Karl Urban for “Doom”

Karl Urban looks like hell. He just finished shooting–literally shooting guns–and his face is caked with bloody makeup. It’s the last day of principal photography on “Doom,” and that’s a good thing, because he looks to be in no condition to film another scene. But then he talks. And you see his energy return, his face brighten, and you realize that he’s just now emerging from whatever place he had to go for that final scene. Seconds later, he’s smiling and perky and swapping jokes. Still in full combat fatigues, Urban talks about his first leading role.

Question: Nice makeup job, there.

Urban: Thank you! [Laughs.]

Question: How different is your character, John Grimm, from the character in the game?

Urban: One of the thing that attracted me to the project is that they actually had written a very comprehensive three dimensional character. He’s an excellent soldier; he’s good at what he does. He’s kind of running away from his past a little bit. Through the course of the film, he kind of builds in confidence. He’s good at what he does but he’s not necessarily 100% confident. So you get to explore a sort of brother/sister relationship. And that starts out a very detached and fractured place, and we take that relationship and mend it through the film. So there was a lot to play with. That was one of the main things that attracted me to doing the film.

Question: This is your first lead role. A lot of pressure?

Urban: I don’t really feel it’s any different from any other job that I’ve ever done. Is the role or the screen time substantially larger than other projects I’ve had in the past? Yes, yes it is. But the fundamentals are still the same. Lord of the Rings was one of the biggest films on the planet, but the process was still the same. So to me it doesn’t feel any different, I’ve just gotten more meat on the bone.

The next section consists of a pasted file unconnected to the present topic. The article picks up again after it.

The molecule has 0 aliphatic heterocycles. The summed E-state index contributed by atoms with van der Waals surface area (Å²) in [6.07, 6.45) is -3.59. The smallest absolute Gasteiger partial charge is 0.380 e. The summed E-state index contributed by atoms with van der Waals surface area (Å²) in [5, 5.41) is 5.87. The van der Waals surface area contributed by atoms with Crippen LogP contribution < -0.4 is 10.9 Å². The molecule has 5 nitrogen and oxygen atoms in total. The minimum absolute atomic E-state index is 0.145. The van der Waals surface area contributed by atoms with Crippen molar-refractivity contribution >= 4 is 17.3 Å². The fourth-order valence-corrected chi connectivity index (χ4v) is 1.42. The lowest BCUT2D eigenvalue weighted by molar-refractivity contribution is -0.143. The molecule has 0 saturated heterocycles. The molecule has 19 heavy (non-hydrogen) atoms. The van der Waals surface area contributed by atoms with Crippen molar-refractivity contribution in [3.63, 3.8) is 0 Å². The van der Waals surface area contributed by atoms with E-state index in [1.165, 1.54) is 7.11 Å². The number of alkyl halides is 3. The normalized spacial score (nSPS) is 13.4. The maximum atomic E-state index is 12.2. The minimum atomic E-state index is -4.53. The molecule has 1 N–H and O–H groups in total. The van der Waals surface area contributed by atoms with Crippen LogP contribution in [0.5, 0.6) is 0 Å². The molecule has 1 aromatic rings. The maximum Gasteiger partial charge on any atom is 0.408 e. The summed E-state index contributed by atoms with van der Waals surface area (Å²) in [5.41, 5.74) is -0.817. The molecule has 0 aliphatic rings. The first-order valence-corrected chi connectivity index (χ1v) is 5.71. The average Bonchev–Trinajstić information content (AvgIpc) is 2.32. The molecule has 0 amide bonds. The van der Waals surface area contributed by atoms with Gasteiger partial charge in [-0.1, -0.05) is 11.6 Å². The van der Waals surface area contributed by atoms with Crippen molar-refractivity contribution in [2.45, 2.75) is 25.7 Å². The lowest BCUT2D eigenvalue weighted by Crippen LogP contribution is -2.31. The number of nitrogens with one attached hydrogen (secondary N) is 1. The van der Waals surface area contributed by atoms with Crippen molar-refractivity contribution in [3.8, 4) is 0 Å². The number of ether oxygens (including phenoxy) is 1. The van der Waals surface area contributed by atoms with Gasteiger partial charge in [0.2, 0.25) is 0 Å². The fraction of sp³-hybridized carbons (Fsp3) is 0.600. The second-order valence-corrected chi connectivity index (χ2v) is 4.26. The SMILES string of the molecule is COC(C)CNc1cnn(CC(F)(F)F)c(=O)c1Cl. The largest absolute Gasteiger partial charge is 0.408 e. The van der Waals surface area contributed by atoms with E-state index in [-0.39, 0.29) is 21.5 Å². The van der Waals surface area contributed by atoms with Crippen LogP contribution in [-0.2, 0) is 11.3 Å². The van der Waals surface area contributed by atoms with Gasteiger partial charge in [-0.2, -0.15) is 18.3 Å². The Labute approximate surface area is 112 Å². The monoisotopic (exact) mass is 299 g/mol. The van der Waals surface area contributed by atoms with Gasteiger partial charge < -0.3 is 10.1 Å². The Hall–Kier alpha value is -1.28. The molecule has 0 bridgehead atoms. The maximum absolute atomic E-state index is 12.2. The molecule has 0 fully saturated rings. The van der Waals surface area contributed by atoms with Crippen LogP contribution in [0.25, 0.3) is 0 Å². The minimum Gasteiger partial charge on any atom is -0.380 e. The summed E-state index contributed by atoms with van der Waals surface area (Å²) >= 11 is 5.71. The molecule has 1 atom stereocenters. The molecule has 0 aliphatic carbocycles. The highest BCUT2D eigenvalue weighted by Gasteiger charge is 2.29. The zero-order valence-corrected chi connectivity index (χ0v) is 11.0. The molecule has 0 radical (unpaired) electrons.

Question: They seem to be getting more physically demanding. How are you taking to the action on the film?

Urban: I love it. I love it! I love firing weapons. I’m having a blast on this film, really. When you walk on sets and you see these moody corridors and these massive assault weapons to play with–I feel like the luckiest guy on the planet. I’ve got my own 3D version of Doom and I get to play it every day!

Question: Have you ever played the game before?

Urban: Yeah. I played it quite a while ago. And I found it scary as all hell, as most people do. I really enjoyed it. By the nature of what I do, I don’t get a whole lot of time to play videogames these days, but like I said, I have my own 3D game right here!

Question: Did you enjoy the boot camp?

Urban: Yeah, that was awesome. I learned a lot. That’s one of the things I decided early on, was to ground this character in reality of being this special forces guy. And we were very, very fortunate to have a military instructor. He was a major, major source of inspiration and advice. He really taught me how to move, how to look the part, how to act the part. Throughout the film, I was constantly picking his brain on how does it feel like to be shot, etc. These unspeakable stories. And I’m hoping that when I finally get to see those film, that those qualities will be onscreen.